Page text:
Chester & Lester [Bonus Tracks]

Chester & Lester [Bonus Tracks]

3.5 2
by Chet Atkins
     
 

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Originally issued in 1976 and now available on CD with four previously unreleased bonus tracks, this genial in-studio pairing of electric guitar titans remains a most ingratiating disc, as much a pleasure for the listener as it must have been for the artists. Working with a sharp ensemble of Nashville studio stalwarts (including Larrie Londin on drums), Atkins and…  See more details below

Overview

Originally issued in 1976 and now available on CD with four previously unreleased bonus tracks, this genial in-studio pairing of electric guitar titans remains a most ingratiating disc, as much a pleasure for the listener as it must have been for the artists. Working with a sharp ensemble of Nashville studio stalwarts (including Larrie Londin on drums), Atkins and Paul turn a clutch of standards from the Great American Songbook into a most scintillating conversation in song. Sometimes they play it straight, the better to enhance the beauty of great melodies, such as "Moonglow/Theme from 'Picnic' " and "It Had to Be You." Being witty fellows, too, Atkins and Paul inject some whimsy into the proceedings, as when a dreamy workout on the Sammy Cahn-Jule Styne evergreen "It's Been a Long, Long Time" suddenly breaks into a spirited, speed-picked dialogue before settling back into its romantic mode. Near the end of a swaying rendition of "Out of Nowhere," Paul pays homage to his beloved former partner, Mary Ford, by piping up with "Sounds good, Mary!" to which Atkins responds, "Why thank you, honey!" Of the four bonus tracks, two are alternative versions of songs on the original album, but two others are knockout numbers that didn't make the final cut. "The World Is Waiting for the Sunrise" is a brisk, melodious affair with a slight country-swing flavor and wonderful interplay up and down the neck as the guitarists one-up each other's flourishes, whereas the timeless "You Brought a New Kind of Love" is a striking mid-tempo shuffle that finds the axemen trading variations on the melodic theme. Precisely because it's so unassuming, and the virtuosity so matter-of-fact, Chester & Lester sneaks up on you and then refuses to let go.

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Editorial Reviews

All Music Guide - Richard S. Ginell
After eight years away from the microphones, Les Paul joined forces with country music's Chet Atkins in a marvelously relaxed, tasty session of cross-cultural jamming. The sound of the backup band may be Nashville country, but the tunes, mostly drawn from Paul's repertoire, are jazz and pop standards ("Caravan," "It's Been a Long, Long Time," "Avalon," etc.). Both players improvise, duel and converse with the spontaneity of jazz always in the air -- and unlike almost all of Les' recordings since 1947, there is no overdubbing except on "Caravan" and "Lover, Come Back to Me." You won't have any problem telling Chester and Lester apart on these tracks; Les' bright, almost metallic sound and twirling, yet now more economical flurries are a world away from Chet's mellow fingerpicking, lightly tarted with echo. Yet the two styles play brilliantly off each other; one potent example occurs as Chet superimposes the theme from "Picnic" from his repertoire over Les' statement of "Moonglow." A lot of the between-takes session chatter is intentionally left in, with Les's hotfoot voice trading quips with Chet's Tennessee drawl. On "Avalon," heard in two consecutive takes at different speeds, the dialogue is particularly funny, as Atkins mockingly tries to browbeat his old idol. This album (now on CD) had the effect of putting Les Paul well on the road toward canonization by young rock guitarslingers who noticed his name on Gibson instruments.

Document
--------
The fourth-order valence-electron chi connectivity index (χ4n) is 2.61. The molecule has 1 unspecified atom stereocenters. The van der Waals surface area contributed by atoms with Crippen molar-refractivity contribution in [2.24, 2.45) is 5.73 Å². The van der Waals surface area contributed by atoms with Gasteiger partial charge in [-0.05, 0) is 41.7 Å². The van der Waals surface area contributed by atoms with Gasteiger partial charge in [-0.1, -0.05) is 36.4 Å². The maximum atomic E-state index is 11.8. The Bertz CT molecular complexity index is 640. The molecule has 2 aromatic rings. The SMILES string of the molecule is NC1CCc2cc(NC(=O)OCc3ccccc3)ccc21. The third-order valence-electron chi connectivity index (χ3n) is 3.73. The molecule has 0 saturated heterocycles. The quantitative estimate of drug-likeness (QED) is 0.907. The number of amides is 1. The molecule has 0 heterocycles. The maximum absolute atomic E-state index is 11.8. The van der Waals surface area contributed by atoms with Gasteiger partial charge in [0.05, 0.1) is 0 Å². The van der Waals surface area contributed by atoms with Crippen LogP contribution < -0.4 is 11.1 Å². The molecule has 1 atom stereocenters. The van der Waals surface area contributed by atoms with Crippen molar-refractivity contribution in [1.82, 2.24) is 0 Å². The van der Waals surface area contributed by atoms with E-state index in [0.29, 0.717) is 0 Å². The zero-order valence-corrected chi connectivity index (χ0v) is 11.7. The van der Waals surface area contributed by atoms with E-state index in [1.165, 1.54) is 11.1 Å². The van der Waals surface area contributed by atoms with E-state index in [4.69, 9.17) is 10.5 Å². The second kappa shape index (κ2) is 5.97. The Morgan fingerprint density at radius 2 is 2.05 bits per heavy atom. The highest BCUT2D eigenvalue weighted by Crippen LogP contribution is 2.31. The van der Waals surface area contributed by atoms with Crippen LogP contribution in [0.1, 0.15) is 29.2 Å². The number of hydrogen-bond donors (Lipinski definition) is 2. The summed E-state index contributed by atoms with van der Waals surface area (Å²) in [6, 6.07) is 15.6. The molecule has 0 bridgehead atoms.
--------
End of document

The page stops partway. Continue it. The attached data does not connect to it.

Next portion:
Product Details

Release Date:
07/24/2007
Label:
Rca
UPC:
0828767637921
catalogNumber:
76379
Rank:
1026

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Tracks

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Album Credits

Performance Credits

Chet Atkins   Primary Artist